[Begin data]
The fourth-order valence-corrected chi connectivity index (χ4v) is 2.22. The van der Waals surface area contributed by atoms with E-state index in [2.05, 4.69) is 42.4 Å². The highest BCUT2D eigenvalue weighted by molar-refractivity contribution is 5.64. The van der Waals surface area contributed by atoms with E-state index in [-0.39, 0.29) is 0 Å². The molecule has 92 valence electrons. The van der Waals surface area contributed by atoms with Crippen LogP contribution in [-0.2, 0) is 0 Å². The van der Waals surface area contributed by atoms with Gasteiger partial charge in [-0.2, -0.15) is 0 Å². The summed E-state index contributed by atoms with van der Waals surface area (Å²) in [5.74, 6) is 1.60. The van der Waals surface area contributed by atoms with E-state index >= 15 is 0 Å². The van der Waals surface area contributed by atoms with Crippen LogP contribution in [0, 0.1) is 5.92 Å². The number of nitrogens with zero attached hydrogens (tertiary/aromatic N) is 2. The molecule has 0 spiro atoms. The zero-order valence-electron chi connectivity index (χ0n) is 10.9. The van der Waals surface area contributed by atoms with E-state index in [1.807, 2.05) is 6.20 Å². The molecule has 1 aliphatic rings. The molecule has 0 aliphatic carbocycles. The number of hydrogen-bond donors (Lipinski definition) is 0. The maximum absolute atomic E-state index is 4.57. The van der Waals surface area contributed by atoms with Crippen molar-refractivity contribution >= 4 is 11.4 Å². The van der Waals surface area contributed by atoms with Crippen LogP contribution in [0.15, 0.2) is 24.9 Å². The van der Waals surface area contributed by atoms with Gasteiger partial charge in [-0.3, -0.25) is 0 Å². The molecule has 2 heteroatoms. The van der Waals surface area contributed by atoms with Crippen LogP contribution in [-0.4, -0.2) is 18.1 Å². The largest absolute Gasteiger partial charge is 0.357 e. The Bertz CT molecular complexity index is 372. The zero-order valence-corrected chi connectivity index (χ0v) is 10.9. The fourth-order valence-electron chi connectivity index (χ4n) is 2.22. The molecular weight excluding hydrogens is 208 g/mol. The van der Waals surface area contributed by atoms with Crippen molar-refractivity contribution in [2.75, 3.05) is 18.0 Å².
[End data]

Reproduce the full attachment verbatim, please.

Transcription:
The fourth-order valence-corrected chi connectivity index (χ4v) is 2.22. The van der Waals surface area contributed by atoms with E-state index in [2.05, 4.69) is 42.4 Å². The highest BCUT2D eigenvalue weighted by molar-refractivity contribution is 5.64. The van der Waals surface area contributed by atoms with E-state index in [-0.39, 0.29) is 0 Å². The molecule has 92 valence electrons. The van der Waals surface area contributed by atoms with Crippen LogP contribution in [-0.2, 0) is 0 Å². The van der Waals surface area contributed by atoms with Gasteiger partial charge in [-0.2, -0.15) is 0 Å². The summed E-state index contributed by atoms with van der Waals surface area (Å²) in [5.74, 6) is 1.60. The van der Waals surface area contributed by atoms with E-state index >= 15 is 0 Å². The van der Waals surface area contributed by atoms with Crippen LogP contribution in [0, 0.1) is 5.92 Å². The number of nitrogens with zero attached hydrogens (tertiary/aromatic N) is 2. The molecule has 0 spiro atoms. The zero-order valence-electron chi connectivity index (χ0n) is 10.9. The van der Waals surface area contributed by atoms with E-state index in [1.807, 2.05) is 6.20 Å². The molecule has 1 aliphatic rings. The molecule has 0 aliphatic carbocycles. The number of hydrogen-bond donors (Lipinski definition) is 0. The maximum absolute atomic E-state index is 4.57. The van der Waals surface area contributed by atoms with Crippen molar-refractivity contribution >= 4 is 11.4 Å². The van der Waals surface area contributed by atoms with Crippen LogP contribution in [0.15, 0.2) is 24.9 Å². The van der Waals surface area contributed by atoms with Gasteiger partial charge in [-0.3, -0.25) is 0 Å². The molecule has 2 heteroatoms. The van der Waals surface area contributed by atoms with Crippen LogP contribution in [-0.4, -0.2) is 18.1 Å². The largest absolute Gasteiger partial charge is 0.357 e. The Bertz CT molecular complexity index is 372. The zero-order valence-corrected chi connectivity index (χ0v) is 10.9. The fourth-order valence-electron chi connectivity index (χ4n) is 2.22. The molecular weight excluding hydrogens is 208 g/mol. The van der Waals surface area contributed by atoms with Crippen molar-refractivity contribution in [2.75, 3.05) is 18.0 Å².